Republicans in the United States and many Conservatives in the U.K. have for years clung to an idea, which surfaced during the Reagan era, that tax cuts can pay for themselves. This is rooted in the thoroughly debunked and discredited idea of the Laffer Curve, which you can read more about here.
Now we have Martin Wolf in the FT with a truly savage attack on the UK government’s austerity programme, in which he cites a paper by the economists Brad DeLong and Larry Summers, summarised wonkishly here, and concludes that
“extra spending can pay for itself.”
That is only true in certain circumstances, they note, but those circumstances are . . . . now. And just as the ‘tax cuts pay for themselves’ became a slogan, so I don’t see why the ‘extra spending can pay for itself’ soundbite couldn’t become similarly used.
The Wolf article is a demolition job on the UK government’s austerity policies, and is complemented by Philip Stephens in the same edition of the FT saying things like this:
Spending cuts and tax increases have not brought the expected falls in deficits. As a result, the markets have been having second thoughts about what constitutes a credible strategy. So, too, incidentally have the experts at the IMF and OECD. Even in Berlin there has been a subtle change of tone. Inexplicably, Mr Cameron alone seems determined to nail himself to the cross of austerity-come-what-may.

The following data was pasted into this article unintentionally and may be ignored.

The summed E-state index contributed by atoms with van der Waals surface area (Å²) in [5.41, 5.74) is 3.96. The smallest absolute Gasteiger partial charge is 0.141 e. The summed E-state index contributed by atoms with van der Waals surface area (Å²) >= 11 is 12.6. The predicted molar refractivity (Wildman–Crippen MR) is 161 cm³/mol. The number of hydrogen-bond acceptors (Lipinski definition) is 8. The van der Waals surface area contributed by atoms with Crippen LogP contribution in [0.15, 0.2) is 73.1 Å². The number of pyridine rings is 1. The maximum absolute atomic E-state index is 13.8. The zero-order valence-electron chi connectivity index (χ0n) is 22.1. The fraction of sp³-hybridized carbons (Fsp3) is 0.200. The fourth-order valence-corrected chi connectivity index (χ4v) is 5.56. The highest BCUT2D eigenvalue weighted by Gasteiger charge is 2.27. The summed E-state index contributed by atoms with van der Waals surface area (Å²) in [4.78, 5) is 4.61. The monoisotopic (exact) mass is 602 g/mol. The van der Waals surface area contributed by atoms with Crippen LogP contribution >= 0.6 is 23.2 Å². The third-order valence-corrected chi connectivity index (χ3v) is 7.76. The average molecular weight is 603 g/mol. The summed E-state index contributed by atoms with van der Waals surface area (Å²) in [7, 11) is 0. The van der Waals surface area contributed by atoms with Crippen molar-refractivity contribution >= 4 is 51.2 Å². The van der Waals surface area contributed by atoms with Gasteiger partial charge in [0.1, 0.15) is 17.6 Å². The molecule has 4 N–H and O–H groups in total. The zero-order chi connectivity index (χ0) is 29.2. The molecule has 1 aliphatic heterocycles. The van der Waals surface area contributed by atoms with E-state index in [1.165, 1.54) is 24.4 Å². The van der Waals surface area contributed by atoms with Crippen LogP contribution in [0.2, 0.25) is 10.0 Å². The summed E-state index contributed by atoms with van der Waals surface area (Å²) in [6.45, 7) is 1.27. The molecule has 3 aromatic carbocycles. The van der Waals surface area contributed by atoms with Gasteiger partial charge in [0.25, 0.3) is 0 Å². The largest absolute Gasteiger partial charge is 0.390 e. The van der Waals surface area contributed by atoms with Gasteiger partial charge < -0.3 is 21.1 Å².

I don’t normally weigh in on the austerity versus pump-priming debate, and although I do think the austerians while conceding that they display a good grasp of Martian economics, have a rather shaky grip on more terrestrial matters. But I also do have one unusual reservation about the Keynesian pump-priming approach. And it’s a biggy.
The Great Depression of the 1930s, the result of appalling policy-making and financial deregulation, was so severe that it produced a wholesale political realignment, particularly in the United States, which in turn ushered in half a century (interrupted by the Second World War, admittedly) of remarkable and broad-based growth, around the world.
The sea-change political realignment has not happened this time around . . . yet. But it seems that austerity is wreaking such havoc on the world now that it is not unreasonable now to expect, or at least hope, that we could get there.
There may be a rather large, if yet hard to discern, silver lining in all the dark clouds that are gathering.
That is my hope, at any rate. For now, I can’t see much except dark clouds.